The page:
People have been bombarding my email asking me questions about Habari, and most importantly, why I joined it. I wasn’t planning on blogging about any of this until I officially became a committer in the Habari project, but after reading this post, I feel the need to share my reasons.
I’ve been a loyal contributor the WordPress project and a ardent (for lack of a more aggressive word) WP-Hacker for what seems like forever – even though it isn’t. WordPress is my first-love when it comes to blogging, you may have noticed. But yeah, I working on Habari too.
I didn’t leave WordPress. Not because Matt is the devil-incarnate nor because I’m put off that he wouldn’t hire me (not even interested), but because Habari is a challenge. It’s something I’ve always wanted to work on.
Habari isn’t about the money, the traffic, or the popularity, it’s about the code and the design. You can think of it as an experiment, The Habari Project. It’s about stretching our imaginations to the limits, using every last feature in the newest releases of PHP and MySQL to power a blogging platform. It’s about true creativity. It’s not just a means to an end, rather the journey itself is what makes it so exciting.
But more than that, WordPress has reached a stage where nothing more than bug-fixes and changing the location of a button are getting committed. Matt and Ryan are busy with WordPress.com and you can’t blame them. Habari is a chance to make all that change. Habari’s developers aren’t looking for money, they’re just looking for a way to sum up everything the world has learned about blogging in the past couple of years. Whereas other platforms didn’t have the virtue of past precedents – failures and successes both – Habari has that advantage.
Habari is about a fresh, ingenious design and crisp, clear, precise, and optimized code. If a core feature has to be delayed months to get it written in a clean way that doesn’t employ hacks and ploys, that’s not a problem. Habari is just as much a way of coding as it is a blogging platform. With a meritocracy like Habari, getting input from the community and having fun are just as important as getting it done.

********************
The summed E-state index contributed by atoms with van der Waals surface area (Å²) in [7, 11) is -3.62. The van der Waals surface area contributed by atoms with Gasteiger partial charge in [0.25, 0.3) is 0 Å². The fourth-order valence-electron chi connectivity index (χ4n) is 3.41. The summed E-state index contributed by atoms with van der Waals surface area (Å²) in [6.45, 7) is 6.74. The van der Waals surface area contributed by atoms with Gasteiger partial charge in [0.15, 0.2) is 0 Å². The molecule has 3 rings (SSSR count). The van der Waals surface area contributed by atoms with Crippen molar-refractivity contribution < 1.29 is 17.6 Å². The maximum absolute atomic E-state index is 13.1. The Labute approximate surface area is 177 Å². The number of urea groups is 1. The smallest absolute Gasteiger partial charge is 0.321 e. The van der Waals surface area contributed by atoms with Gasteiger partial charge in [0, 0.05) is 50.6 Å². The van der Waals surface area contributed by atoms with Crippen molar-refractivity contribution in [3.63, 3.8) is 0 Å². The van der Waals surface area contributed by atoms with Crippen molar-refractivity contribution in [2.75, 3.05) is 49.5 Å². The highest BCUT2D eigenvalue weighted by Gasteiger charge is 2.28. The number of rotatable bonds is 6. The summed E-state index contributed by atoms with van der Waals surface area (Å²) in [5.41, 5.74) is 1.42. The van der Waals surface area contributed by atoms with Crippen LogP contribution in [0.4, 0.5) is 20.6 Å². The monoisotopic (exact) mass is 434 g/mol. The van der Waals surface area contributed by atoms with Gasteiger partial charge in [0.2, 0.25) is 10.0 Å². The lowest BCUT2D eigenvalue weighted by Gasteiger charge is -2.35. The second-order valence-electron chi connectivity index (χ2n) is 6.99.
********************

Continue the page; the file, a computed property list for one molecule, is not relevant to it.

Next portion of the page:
That said, how can one possible not join Habari? There’s more than just a couple of reasons why it’ll fail, but if it does, so what? We all go back to WordPress and dutifully submit more patches, dream up of admin interfaces that Matt will never commit, and wait around for the next big thing.
Habari, like all “utopian” & “idealistic” projects, can easily become a victim of its own perfection. Too many chefs ruin the stew they say, and with a meritocracy, it’s not hard to imagine how that might happen. Sometimes projects need someone to set down his or her foot and declare “This is what we’re going to do,” and it’s up to Habari now to prove that’s not the case. Even more, Habari’s “extreme” software requirements make it less than ideal for the average person on a shared host. But most importantly, it’s going up against some really big names without any capital. We stand by what we said about WordPress, and that’s all part of the challenge.